Our more detailed look at the 2013 Lansing Lugnuts begins with the starting pitchers and there were definitely some intriguing players among them.
The Lugnuts’ pitching staff finished towards the bottom of the Midwest League which appears to be a fairly tough league for hitters. While the overall numbers aren’t all that bad, some of these pitchers had a lot of difficulty moving up from Vancouver, showing that the jump between Vancouver and Lansing is a tricky one.
As one of the only starters for the Lugnuts that managed to stay healthy and in a starting role for the entire season, Taylor Cole, 24, led the team with 26 starts. He followed up his outstanding season last year in Vancouver by leading the club with 101 strikeouts in 132 innings. It wasn’t all rosy for Cole who was drafted in the 29th round in 2011 by the Blue Jays after he had completed a two-year mission and returned to school at Brigham Young University. While he dominated the Northwest League last season, he struggled with control in Lansing, walking 59 and posting a 1.52 WHIP despite his solid 4.02 ERA. His declining strikeout rate (down 6% from 2012) and rising walk rate (up 3% from 2012) indicate that he wasn’t able to hit the corners he needed to hit or deceive batters in the same way as he did at the lower level. Cole isn’t overpowering, maxing out in the high-80s but he changes speeds well and can get batters off-balance with his changeup. He made a start in Dunedin and will likely begin 2014 there.
24-year-old Ben White logged the most innings for the Lansing Lugnuts and was one of the team’s biggest surprises. I talked to the Lugnuts’ pitching coach, Vince Horsman, in August and he spoke very highly about White and the way he was able to succeed in the starter’s role by staying within himself and getting the most out of his abilities. White also answered some questions for us, so if you’re looking for more information from the Temple grad, look no further than Blue Jays from Away. After a couple of seasons spent in Vancouver, White made the jump to Lansing and was expected to be a bullpen arm for the Lugnuts. Instead, he made 23 starts, threw 137 1/3 innings and posted a 4.37 ERA, a 1.44 WHIP with 46 walks and 98 strikeouts. An encouraging sign is the fact that he improved both his strikeout and walk ratios as he went up a level. I can see him going to Dunedin next year after a strong year.
23-year-old Venezuelan righty Javier Avendano was, along with Taylor Cole, one of the best pitchers in the Northwest League in 2012, the year he was selected by the Blue Jays in the minor league portion of the Rule 5 Draft. Like Cole, Avendano struggled primarily with his control in Lansing, walking 62 batters in 115 innings for the Lugnuts to go along with 99 strikeouts. His 3.76 ERA was a little bit lower than his 4.08 FIP and his WHIP of 1.53 reflected his control issues. Avendano throws in the high-80s and will hit the low-90s on occasion. I saw him in early May working quickly and but he was consistently missing away to right-handed hitters. When some of the 2013 draftees joined the club at the end of the season, Avendano was relegated to the bullpen for his final four appearances. He could return to Lansing next year although I think his overall better stuff would serve him well in Dunedin, perhaps in a bullpen role.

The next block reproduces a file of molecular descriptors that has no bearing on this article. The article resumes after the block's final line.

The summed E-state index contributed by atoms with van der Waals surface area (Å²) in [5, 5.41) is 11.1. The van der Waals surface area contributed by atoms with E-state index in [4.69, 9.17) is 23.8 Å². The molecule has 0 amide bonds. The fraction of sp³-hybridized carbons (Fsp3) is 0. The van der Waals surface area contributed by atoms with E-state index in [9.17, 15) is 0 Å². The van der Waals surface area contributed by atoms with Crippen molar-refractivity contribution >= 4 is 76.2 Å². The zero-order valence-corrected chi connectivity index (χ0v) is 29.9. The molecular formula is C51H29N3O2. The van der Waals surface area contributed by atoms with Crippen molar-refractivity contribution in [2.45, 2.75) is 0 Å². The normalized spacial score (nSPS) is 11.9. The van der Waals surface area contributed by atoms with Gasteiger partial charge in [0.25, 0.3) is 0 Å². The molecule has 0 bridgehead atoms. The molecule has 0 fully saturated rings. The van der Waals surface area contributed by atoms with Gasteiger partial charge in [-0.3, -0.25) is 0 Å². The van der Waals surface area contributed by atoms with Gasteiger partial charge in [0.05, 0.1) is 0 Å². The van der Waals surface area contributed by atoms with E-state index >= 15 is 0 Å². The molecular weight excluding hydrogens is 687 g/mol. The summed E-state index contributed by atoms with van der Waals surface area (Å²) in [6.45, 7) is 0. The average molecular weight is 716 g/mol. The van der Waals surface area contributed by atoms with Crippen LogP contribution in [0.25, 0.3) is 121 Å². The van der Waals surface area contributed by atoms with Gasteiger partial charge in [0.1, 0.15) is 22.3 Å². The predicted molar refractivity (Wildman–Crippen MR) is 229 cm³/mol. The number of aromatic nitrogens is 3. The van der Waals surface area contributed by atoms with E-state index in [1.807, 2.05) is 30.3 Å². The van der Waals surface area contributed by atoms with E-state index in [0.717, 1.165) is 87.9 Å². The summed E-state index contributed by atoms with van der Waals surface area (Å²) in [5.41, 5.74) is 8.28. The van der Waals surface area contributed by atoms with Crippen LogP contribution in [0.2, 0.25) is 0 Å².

Daniel Norris, 20, earned our Most Improved Player award not only by being better than he was last season but also by showing dramatic improvement over the course of 2013. His overall numbers might seem mediocre: 85 2/3 innings, 4.20 ERA, 1.53 WHIP, 44 walks and 99 strikeouts. But, looking closer, the lefty’s FIP was 3.48 and his splits are something to behold. The second rounder from 2010 had a rough July that saw him pitch just 16 2/3 innings over five starts (just over three innings per start) with a 4.86 ERA and 1.62 WHIP but in August, he turned everything around, making six starts (including one with Dunedin) with a 0.62 ERA and 0.83 WHIP over 29 innings (almost 5 innings per start). I saw Norris pitch on August 9 in Lansing and he was very impressive. Throwing consistently in the 92-93 mph range, he confounded hitters with his plus changeup and slider while it appeared to me that his curveball wasn’t as sharp. Norris was really his own worst enemy, struggling with his control at times but was able to recover to finish his five innings. Vince Horsman also talked to me about Norris, who should start 2014 in Dunedin although I wouldn’t be surprised to see him in New Hampshire by the end of the year, provided injuries don’t stand in his way.